12. Hypnotising a rabbit is actually really traumatic for them. Sometimes called ‘trancing’, the action of placing a rabbit on their back and stroking their back legs was thought for a long time to make them happy and relaxed, and recommended to help develop a bond between pet and owner. Sadly, the total opposite is true. When a rabbit is held in this position they go into ‘tonic immobility’. They are trying to convince the predator (in this case the person ‘hypnotising’ them) that they are dead, so they will be let go. Recent studies have found hypnotised, or tranced, rabbits show physiological responses similar to those who have experienced a traumatic event.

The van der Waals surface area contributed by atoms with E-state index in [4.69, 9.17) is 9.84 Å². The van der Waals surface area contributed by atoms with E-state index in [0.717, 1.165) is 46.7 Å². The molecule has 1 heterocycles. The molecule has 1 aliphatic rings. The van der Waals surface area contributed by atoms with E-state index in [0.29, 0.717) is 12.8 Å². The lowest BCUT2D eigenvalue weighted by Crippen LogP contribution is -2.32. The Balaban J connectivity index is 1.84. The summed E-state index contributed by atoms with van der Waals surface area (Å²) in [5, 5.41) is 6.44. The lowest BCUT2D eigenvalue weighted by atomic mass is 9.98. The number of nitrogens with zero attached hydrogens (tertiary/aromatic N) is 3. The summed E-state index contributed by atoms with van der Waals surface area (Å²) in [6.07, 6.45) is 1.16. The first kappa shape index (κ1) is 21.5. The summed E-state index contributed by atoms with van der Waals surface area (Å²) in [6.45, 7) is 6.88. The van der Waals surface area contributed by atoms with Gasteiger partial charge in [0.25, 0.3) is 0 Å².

13. When rabbits grab their ears and bring them down across their faces to give them a wash, you are officially watching one of the cutest animal behaviours in existence. (Blue Cross cannot back this statement up with any scientific fact, but we defy you watch a rabbit doing this and disagree…!)
14. Bugs Bunny has a lot to answer for. Root vegetables aren’t a natural part of a rabbit’s diet, and carrots are high in sugar so should only be fed occasionally and in small amounts.
15. Rabbits and guinea pigs don’t make good pals. These sweet small pets are similar in size and used to be touted as a perfect match, but experts now agree that the species should generally be kept apart. Both animals use different methods of communication, so they can’t understand each other and they need different diets. Plus, rabbits can and do injure guinea pigs.